How to Create a Fused Glass Fish Sconce
Illuminate an entryway with this neon glass fish.
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Kerry Transtrum, of Layton, Utah, is a locomotive engineer who manages to find time for both his passion for trains and his love of glass. Here he demonstrates how to make his neon-fused and powdered glass fish sconces.
Materials and Tools:
1/8" clear and colored sheet glass
colored glass powders
colored crushed glass of various sizes
dichroic (metal-coated) glass
light and electrical bracket
1. Sketch the fish on paper and color it with colored pencils.
2. Cut out the paper fish with a craft knife and trace it onto clear glass using a permanent marker.
3. Score the outline of the fish on the glass with a glasscutter and break the glass using running pliers.
4. Apply colored glass powders to the clear glassfish blank by filling a small sieve with individual colors of glass powders and tapping it with a spoon to spread the color onto the glass.
5. Heat two squares of black glass in a kiln to embellish the tail and fins of the glassfish:
- Heat a punty rod in a glory hole (torch) and pick up a small amount of broken clear glass.
- Attach one black square of heated glass to the end of the punty rod by touching it to the melted glass on the end of the rod.
- Heat the black glass in the glory hole.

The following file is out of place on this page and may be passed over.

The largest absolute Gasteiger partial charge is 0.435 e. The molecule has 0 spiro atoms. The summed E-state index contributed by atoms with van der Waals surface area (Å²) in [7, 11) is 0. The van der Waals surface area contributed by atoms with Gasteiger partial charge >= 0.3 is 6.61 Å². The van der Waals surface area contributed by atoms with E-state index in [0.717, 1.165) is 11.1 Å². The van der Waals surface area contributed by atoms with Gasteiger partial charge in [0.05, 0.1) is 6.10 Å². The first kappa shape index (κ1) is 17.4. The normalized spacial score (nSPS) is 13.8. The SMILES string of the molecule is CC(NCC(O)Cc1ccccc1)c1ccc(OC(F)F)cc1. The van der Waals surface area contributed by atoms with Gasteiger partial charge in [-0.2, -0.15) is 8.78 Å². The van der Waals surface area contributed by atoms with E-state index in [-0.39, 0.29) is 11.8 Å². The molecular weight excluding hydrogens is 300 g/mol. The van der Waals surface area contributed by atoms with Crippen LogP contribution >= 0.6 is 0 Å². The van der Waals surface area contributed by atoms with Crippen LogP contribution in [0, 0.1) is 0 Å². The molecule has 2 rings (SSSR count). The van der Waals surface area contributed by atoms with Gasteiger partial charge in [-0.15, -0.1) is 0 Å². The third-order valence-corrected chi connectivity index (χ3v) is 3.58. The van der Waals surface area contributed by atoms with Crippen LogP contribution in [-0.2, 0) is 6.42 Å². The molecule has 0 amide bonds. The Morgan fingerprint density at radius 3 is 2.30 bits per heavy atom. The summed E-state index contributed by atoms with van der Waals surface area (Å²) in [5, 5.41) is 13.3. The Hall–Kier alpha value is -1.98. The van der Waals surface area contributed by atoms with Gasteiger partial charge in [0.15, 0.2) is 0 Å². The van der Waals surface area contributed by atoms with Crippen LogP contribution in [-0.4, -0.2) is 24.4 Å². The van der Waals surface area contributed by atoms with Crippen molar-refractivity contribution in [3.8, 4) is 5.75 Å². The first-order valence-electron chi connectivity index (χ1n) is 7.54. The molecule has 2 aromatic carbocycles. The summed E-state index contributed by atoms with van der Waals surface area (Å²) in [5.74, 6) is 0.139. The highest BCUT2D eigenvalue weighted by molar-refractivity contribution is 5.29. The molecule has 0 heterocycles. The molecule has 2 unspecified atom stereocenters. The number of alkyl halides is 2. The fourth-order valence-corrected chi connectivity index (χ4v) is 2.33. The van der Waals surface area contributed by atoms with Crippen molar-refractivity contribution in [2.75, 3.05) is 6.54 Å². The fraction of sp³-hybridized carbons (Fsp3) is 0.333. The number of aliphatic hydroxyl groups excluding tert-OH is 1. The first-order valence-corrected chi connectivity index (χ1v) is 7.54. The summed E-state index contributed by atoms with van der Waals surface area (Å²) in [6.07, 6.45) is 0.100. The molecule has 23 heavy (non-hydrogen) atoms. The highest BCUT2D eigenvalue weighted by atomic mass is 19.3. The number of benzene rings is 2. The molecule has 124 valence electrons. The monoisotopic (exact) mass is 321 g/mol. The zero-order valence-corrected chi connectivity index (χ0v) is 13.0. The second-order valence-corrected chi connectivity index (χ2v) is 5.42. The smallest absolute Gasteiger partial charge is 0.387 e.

- Remove the rod from the glory hole and grab the melted glass with a pair of needle nose pliers.
- Pull the glass creating a very thin string of black glass.
- When it cools a bit, break it off.
- Repeat the process until there are several strings of glass.
6. When cool, break the strings of glass into short pieces and lay them as decoration on the tail and fins of the fish.
7. Apply dichroic glass pieces to the fish for highlights. Cut two round pieces of glass in two different sizes for the fish eye. Stack the glass circles and place them on the fish's head appropriately.
8. Fire the entire glass fish in the kiln to fuse the glass together.
9. Fire the prefused glass fish in a second firing on top of a mold to give it a dimensional shape.
10. Drill holes in the final glass fish piece for attachment to the electrical bracket.
11. Mount the fused glass fish sconce to the electrical bracket.
Web site: www.glassfirestudio.com
Randi Lile sculpts this whimsical ceramic fish wall hanging.